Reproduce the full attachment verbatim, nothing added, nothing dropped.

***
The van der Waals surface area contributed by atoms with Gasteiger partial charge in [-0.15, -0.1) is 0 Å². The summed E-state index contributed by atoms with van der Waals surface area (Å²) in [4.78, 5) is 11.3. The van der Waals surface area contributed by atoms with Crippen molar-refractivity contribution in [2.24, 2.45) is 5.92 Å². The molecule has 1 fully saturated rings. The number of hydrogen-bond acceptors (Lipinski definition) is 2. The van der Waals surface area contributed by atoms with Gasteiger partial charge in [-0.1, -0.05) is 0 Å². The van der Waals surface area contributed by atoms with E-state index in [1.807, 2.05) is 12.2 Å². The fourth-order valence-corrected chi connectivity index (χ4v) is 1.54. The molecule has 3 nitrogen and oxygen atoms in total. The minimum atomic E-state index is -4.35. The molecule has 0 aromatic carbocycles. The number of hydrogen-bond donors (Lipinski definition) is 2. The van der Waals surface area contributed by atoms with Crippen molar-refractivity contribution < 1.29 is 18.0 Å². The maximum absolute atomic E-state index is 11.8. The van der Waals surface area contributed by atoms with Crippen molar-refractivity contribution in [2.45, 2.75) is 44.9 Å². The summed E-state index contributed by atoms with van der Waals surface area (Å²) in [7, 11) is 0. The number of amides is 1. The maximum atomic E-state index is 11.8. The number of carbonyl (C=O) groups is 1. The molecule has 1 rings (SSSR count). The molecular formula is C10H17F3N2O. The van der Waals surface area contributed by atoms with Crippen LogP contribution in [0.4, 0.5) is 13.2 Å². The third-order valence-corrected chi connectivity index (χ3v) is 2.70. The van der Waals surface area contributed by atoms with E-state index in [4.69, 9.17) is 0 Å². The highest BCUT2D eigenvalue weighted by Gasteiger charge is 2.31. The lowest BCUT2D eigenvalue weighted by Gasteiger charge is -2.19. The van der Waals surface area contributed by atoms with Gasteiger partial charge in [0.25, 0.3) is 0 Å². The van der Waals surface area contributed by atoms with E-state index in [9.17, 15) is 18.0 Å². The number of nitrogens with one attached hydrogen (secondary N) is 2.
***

The van der Waals surface area contributed by atoms with Gasteiger partial charge in [-0.15, -0.1) is 0 Å². The summed E-state index contributed by atoms with van der Waals surface area (Å²) in [4.78, 5) is 11.3. The van der Waals surface area contributed by atoms with Crippen molar-refractivity contribution in [2.24, 2.45) is 5.92 Å². The molecule has 1 fully saturated rings. The number of hydrogen-bond acceptors (Lipinski definition) is 2. The van der Waals surface area contributed by atoms with Gasteiger partial charge in [-0.1, -0.05) is 0 Å². The van der Waals surface area contributed by atoms with E-state index in [1.807, 2.05) is 12.2 Å². The fourth-order valence-corrected chi connectivity index (χ4v) is 1.54. The molecule has 3 nitrogen and oxygen atoms in total. The minimum atomic E-state index is -4.35. The molecule has 0 aromatic carbocycles. The number of hydrogen-bond donors (Lipinski definition) is 2. The van der Waals surface area contributed by atoms with Crippen molar-refractivity contribution < 1.29 is 18.0 Å². The maximum absolute atomic E-state index is 11.8. The van der Waals surface area contributed by atoms with Crippen molar-refractivity contribution in [2.45, 2.75) is 44.9 Å². The summed E-state index contributed by atoms with van der Waals surface area (Å²) in [7, 11) is 0. The number of amides is 1. The maximum atomic E-state index is 11.8. The number of carbonyl (C=O) groups is 1. The molecule has 1 rings (SSSR count). The molecular formula is C10H17F3N2O. The van der Waals surface area contributed by atoms with Crippen LogP contribution in [0.4, 0.5) is 13.2 Å². The third-order valence-corrected chi connectivity index (χ3v) is 2.70. The van der Waals surface area contributed by atoms with E-state index in [4.69, 9.17) is 0 Å². The highest BCUT2D eigenvalue weighted by Gasteiger charge is 2.31. The lowest BCUT2D eigenvalue weighted by Gasteiger charge is -2.19. The van der Waals surface area contributed by atoms with Gasteiger partial charge in [0.25, 0.3) is 0 Å². The van der Waals surface area contributed by atoms with E-state index in [9.17, 15) is 18.0 Å². The number of nitrogens with one attached hydrogen (secondary N) is 2.